February 1st BLUE MOON
We woke up this morning to moonlight (last night's blue moon) flooding in the windows at 6 a.m. The sun came up shortly thereafter and although still cold, it held the promise of a perfect winter day. In the afternoon we went skiing, this time on a nature trail nearby. The trail itself was a bit rutty, so we skied out onto the adjacent lake instead. It was sunny and near 30 degrees, and in a matter of minutes we had worked up a sweat. Shedding earmuffs and jackets, we reached the far end of the lake where a small group of people were quietly ice-fishing. We skied back along the other side of the lake in and out of the shadows of the huge virgin white pines.

February 2nd GROUNDHOG DAY
Several years back I had read somewhere that as of Groundhog Day you should have a least half of your total wood supply left. At the time I thought this was a bit overestimated, the coldest months being behind us. But over the years, experience has taught me that this is right on the mark. And if you have considerably less than half left, you had better set out and find a dead tree, or call up the local woodcutter and get more. So today being Groundhog Day, we went out and took inventory of the woodpile. As it was, we seemed to be in pretty good shape, and it looked like we might even have some left over to start next year's pile. We usually try to get started on that chore in March or April, right after the maple sap is all boiled down to syrup.

Actually, it's best to cut a tree which you plan to use for firewood in the dead of winter when the sap is down. It not only seasons better, but it is easier to split. It's difficult though, and dangerous, trying to get around a tree in the deep snow. If the snow isn't too deep, however, we'll try to cut down at least one tree before I tap the maples. That way Pete can stay busy splitting wood (which he prefers to do) while I boil the sap. With more mild temperatures and light rain again today, it looks like we'll probably get the chance to do just that.

February 3rd CREEK, CREAK
The creek had hardly begun to refreeze, but with yesterday's rain, it broke again. This time we heard it from the house. I hadn't been expecting it, so by the time we raced down to the bank, the torrent was past. The ice was not so thick this time, so the effect was nowhere near as dramatic. Also, seeing it after the fact is kind of a let down. Much like getting to a parade after it's already started. The anticipation is half the fun.

February 6th A RACKET
The entire week has been picture perfect and mild to boot. I myself would prefer a bit more snow to ski on, but I'm not complaining. The birds, blue jays especially, and squirrels have been having a heyday. On mild days like these, they seem to materialize out of nowhere. The blue jays have been attacking the compost pile, attracted to the eggshells and orange peels and the one persistent maraschino cherry that I had pulled off a fruit cake.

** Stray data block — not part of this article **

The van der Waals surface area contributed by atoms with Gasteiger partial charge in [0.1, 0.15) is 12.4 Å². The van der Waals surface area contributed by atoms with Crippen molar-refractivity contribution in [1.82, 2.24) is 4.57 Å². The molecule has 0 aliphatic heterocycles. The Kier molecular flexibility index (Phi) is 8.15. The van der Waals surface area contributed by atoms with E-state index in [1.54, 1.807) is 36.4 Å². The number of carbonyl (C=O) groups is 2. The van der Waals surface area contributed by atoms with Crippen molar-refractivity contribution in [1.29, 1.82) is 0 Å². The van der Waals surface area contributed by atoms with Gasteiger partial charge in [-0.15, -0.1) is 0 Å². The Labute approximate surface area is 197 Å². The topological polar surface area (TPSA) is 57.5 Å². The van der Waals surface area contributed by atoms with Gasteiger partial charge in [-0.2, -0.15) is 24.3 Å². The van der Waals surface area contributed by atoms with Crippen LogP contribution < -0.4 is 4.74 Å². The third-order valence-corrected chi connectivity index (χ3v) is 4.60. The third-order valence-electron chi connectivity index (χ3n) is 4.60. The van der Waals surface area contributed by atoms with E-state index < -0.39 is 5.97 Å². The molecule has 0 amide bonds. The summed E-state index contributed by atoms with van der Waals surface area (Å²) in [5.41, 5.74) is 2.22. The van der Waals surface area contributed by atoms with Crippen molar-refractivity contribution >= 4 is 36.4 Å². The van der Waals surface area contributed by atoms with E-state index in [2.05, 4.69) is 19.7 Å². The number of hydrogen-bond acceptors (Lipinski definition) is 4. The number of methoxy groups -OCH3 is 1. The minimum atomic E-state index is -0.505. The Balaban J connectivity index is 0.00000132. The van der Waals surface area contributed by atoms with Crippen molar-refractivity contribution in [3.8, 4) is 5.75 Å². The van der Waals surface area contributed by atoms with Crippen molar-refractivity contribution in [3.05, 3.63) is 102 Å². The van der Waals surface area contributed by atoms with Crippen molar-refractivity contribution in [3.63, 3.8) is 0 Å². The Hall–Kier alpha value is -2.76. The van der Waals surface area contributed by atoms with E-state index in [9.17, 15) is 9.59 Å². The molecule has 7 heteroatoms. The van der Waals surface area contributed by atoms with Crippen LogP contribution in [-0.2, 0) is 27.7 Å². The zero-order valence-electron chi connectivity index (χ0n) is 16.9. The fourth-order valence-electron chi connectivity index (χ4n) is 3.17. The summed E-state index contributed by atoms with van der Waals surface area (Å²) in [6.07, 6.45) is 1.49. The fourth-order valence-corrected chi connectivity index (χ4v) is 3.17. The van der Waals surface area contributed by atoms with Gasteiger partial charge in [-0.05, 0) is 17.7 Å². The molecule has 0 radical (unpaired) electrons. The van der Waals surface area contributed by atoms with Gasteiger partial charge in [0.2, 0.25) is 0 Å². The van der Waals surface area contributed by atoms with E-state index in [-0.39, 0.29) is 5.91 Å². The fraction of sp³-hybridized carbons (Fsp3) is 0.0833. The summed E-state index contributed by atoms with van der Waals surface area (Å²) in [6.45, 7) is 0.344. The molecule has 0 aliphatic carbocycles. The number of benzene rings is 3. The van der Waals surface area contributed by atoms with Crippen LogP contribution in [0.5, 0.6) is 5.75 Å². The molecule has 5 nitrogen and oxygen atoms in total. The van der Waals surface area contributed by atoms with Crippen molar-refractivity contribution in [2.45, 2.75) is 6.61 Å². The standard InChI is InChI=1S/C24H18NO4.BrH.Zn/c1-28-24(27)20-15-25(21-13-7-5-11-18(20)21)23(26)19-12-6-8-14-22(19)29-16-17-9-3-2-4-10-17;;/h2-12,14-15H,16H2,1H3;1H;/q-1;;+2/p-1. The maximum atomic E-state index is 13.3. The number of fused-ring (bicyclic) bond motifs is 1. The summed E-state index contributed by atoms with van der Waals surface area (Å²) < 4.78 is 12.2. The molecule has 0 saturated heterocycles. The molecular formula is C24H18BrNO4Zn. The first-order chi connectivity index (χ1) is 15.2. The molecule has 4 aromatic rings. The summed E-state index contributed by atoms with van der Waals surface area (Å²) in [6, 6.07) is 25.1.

As it turns out, most animals in the Adirondacks don't actually hibernate. Instead they just hole up in varying degrees of semi-activity. Their metabolisms are reduced so that they need less food and can conserve energy. The set-up is different for each individual species. The chipmunks, who store more than enough food to get through the winter in their underground homes, come out on nice days just to have a look around. Mice and moles tunnel in the snow when they can't get through the frozen ground. Squirrels are probably the most active of all, except in the most severe weather.

Squirrels breed both in the spring and in the fall, so there were lots of little ones from last fall's brood out there today, as well as plenty of moms and dads. The trees are so thick here that they can run from the branch of one tree to the branch of another and never have to come down. They could probably make it all the way into town and back (if they had reason to go there) at about thirty feet above ground. The squirrels and jays together make quite a racket.

February 7th CAT-TAILS
The sunny mild days have allowed the snow to crust up once again inviting a walk in the winter woods. I hiked out through the back to where some cat-tails (Typha spp.) have recently established themselves in what in summer is a rather swampy area.

Cat-tails are so common and well known that they hardly need a description. There are two species in our area, common (T. latifolia) and narrow-leaved (T. angustifolia), the difference being in the width of the leaves. While both have long, slender, ribbon-like leaves, the common cat-tail has leaves up to an inch wide, while the narrow-leaved variety has leaves up to only a half inch wide. There are also differences in their flower structures, but these are slight.

Both species grow to a height of six feet or more and are easily recognized by their cigar shaped flower spikes. This spike bears a combination of male (staminate) and female (pistillate) flowers, the male flowers on top, pollinating the female flowers just beneath them. It is this pollinated female flower cluster that becomes the “cigar” made up of tiny densely packed rust colored fruits, each attached to the stem by a finely haired stalk. When these fruits mature, the spike explodes, releasing the seeds to be borne away on the wind.